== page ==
The Cartoon Network produced three commercials lampooning the Super Friends.

  • One dealt with the idiosyncratic nature of the Legion of Doom and Brainiac’s odd manner of dress (Brainiac: “Look, I just want some pants...a decent pair of pants!” Solomon Grundy: “Solomon Grundy want pants, too!”).
  • The second dealt with the Wonder Twins’ uselessness in battle (Zan: “I could get beaten by a sponge! It doesn’t even have to be an evil sponge!”).
  • The third, co-starring Powerpuff Girls, dealt with Aquaman’s useless powers (Aquaman: “My ability to talk to fish is of no use to us, Wonder Woman!”) as well as the level of violence compared to today’s cartoons, as Wonder Woman and Aquaman look away while the Powerpuff Girls beat up the Legion of Doom, going so far as to set the Scarecrow on fire. Most notably was Bubbles double-entendre reply to Wonder Woman's compliment on how they were developing as superheroes. "One day we'll be as developed as you are." Lex Luthor, as a villain with a dirty mind, began laughing. His underlings understood the joke and laughed as well. When a piece of the Hall of Doom's ceiling fell on Luthor's head, everyone laughed.
  • A fourth bumper was produced for Adult Swim. This bumper was a clip from the episode “The Time Trap,” and edited some beeping in to give the appearance of profanity. Many other Hanna-Barbera toons had the same thing done.
  • There was a 5th bumper produced that lampooned the manner in which the Superfriends described every action before completing it (e.g., "I need to reach my utility belt so that I may free myself!"). In this commercial, the heroes go to a movie and struggle to find money for popcorn.

See Also

External Links


  1. Although there are six seasons there was an an additional 3 sets of shorts that ran from 1980 - 1983.
  2. The Silver Age is the informal term applied to a specific period of comic book publishing history. Following the Golden Age era, DC's Silver Age is largely recognized as beginning with the introduction of the Flash in Showcase #4. However, there are several other characters commonly associated with the Silver Age that actually predate the Flash. Science-fiction adventurer Captain Comet debuted in 1951 in the pages of Strange Adventures, and the Martian Manhunter made his first appearance in 1955 (a full year before the Flash) in Detective Comics #225. Although the Martian Manhunter is technically the first super-hero exclusive to Silver Age era publishing, comic historians generally give that honor to the Flash. Most DC comic fans typically site that the Silver Age era ended in the early 70's. Many characters and events that are germain to the continuity of Earth-One are said to be part of the Silver Age.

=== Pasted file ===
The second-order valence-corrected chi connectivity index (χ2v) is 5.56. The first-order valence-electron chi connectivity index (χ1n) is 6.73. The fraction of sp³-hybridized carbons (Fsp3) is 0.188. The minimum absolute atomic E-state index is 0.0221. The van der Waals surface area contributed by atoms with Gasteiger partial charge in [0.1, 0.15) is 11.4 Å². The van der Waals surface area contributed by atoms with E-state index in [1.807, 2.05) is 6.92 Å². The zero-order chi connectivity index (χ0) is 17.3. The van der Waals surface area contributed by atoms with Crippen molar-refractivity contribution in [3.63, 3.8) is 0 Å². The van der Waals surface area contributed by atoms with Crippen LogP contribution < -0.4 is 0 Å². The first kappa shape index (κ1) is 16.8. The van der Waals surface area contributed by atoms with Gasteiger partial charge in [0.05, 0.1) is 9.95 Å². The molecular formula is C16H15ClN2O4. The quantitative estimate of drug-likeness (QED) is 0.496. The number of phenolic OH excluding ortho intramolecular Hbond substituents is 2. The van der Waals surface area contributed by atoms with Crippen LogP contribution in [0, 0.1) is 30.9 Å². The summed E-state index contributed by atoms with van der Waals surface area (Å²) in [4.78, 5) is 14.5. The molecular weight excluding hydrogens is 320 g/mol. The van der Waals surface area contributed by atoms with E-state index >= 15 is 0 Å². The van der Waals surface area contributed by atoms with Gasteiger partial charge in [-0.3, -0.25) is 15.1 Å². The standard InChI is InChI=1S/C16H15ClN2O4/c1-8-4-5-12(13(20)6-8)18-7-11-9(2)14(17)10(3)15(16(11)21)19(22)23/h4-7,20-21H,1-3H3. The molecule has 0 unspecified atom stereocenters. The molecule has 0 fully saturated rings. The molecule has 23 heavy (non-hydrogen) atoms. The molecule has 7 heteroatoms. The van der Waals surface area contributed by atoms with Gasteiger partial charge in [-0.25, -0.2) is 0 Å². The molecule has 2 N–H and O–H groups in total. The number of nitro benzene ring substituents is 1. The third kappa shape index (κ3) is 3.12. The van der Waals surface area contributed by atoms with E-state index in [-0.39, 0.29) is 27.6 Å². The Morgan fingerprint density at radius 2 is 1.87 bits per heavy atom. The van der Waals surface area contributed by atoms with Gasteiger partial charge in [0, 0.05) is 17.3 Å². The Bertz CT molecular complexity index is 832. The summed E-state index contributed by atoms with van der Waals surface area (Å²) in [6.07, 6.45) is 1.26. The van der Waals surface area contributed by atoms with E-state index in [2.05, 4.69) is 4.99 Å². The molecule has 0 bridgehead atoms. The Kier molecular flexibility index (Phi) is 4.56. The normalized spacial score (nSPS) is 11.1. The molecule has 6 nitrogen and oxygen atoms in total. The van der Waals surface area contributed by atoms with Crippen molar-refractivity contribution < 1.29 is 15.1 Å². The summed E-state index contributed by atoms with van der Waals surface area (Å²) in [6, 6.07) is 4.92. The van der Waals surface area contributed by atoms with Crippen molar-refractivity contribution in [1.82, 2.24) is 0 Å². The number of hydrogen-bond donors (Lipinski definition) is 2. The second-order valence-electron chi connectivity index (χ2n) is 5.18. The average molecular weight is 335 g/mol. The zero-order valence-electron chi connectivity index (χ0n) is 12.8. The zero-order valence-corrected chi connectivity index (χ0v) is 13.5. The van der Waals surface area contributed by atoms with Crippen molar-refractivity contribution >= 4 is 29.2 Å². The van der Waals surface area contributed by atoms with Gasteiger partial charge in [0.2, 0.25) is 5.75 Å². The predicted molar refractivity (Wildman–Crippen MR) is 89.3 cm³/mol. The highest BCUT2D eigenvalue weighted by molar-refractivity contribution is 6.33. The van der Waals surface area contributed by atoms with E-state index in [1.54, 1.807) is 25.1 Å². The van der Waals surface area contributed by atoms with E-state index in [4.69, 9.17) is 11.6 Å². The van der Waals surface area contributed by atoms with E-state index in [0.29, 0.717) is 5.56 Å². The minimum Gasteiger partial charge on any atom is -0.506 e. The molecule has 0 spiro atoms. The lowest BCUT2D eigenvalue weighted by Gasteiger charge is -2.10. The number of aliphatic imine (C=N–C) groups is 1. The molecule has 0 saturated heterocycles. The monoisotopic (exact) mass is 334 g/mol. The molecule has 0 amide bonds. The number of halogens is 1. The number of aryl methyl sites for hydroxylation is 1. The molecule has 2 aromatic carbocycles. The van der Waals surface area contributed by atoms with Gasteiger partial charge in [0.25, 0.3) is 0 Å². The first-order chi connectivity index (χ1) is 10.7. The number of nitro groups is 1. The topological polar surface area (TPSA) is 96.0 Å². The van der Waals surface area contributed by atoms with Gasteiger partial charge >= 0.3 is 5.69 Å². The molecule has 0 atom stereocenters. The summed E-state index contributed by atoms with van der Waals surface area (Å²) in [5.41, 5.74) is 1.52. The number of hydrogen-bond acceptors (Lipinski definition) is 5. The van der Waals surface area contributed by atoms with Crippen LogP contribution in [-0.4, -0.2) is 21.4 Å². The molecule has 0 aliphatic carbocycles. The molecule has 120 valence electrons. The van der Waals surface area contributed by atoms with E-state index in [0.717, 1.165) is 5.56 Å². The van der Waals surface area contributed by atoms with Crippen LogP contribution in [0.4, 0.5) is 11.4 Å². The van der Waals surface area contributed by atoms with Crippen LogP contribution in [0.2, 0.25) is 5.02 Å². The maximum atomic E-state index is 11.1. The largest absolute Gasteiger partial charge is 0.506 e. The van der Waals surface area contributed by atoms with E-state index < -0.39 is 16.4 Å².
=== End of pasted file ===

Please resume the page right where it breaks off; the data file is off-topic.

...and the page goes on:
3. The Bronze Age is the informal term applied to a specific period of comic book publishing history. Following the Silver Age era, DC's Bronze Age is largely recognized as beginning with the 1970's and ended with the 1985-86 crossover maxi-series, Crisis on Infinite Earths. Crisis yielded not only the end of an era, but also the an omni-versal reboot of the internal history of most of their major projects. The Bronze Age retained many of the conventions of the Silver Age, including Earth-One, with brightly colored superhero titles remaining the mainstay of the industry. However darker plot elements and more mature storylines featuring real-world issues, such as drug use, began to appear during the period, prefiguring the later Modern Age of Comic Books.
  4. "A History of Batman on TV". IGN. Retrieved 2010-08-15.
  5. "IGN - 50. SuperFriends". Retrieved 2011-01-02.
  6. Source: Will's Ultimate Super Friends Episode Guide!, "Don Messick started off only voicing the Scarecrow, but also took over the voice of Sinestro after Vic Perrin only did the first 4 episodes."
  7. It actually existed in its own universe called Earth-1A

Super Friends
Television Series Super Friends (1973)  • The All-New Super Friends Hour (1977)  • Challenge of the Super Friends (1978)  • The World’s Greatest Super Friends (1979)  • SuperFriends (1980)  • SuperFriends (1981)  • SuperFriends (1983)  • SuperFriends: The Legendary Super Powers Show (1984)  • The Super Powers Team: Galactic Guardians (1985) 
Production & Distribution Hanna-Barbera  • LBS Communications  • Warner Bros. Television
Characters Super Friends Members  • Supporting Characters  • Villains  • Super Friends comic book characters  • Aquaman enemies  • Batman enemies  • Flash enemies  • Green Lantern enemies  • Hawkman enemies  • Superman enemies  • Wonder Woman enemies
Merchandise Super Powers toyline and products  • Super Friends, comic book (1976-1981)  • Super Powers Minicomics (1984-1985)  • Super Powers comic book collection (1984-1986)
Miscellania SuperFriends in Other Media  • Planets  • Cities  • Real World Articles  • Known Universes  • Earth-1A Timeline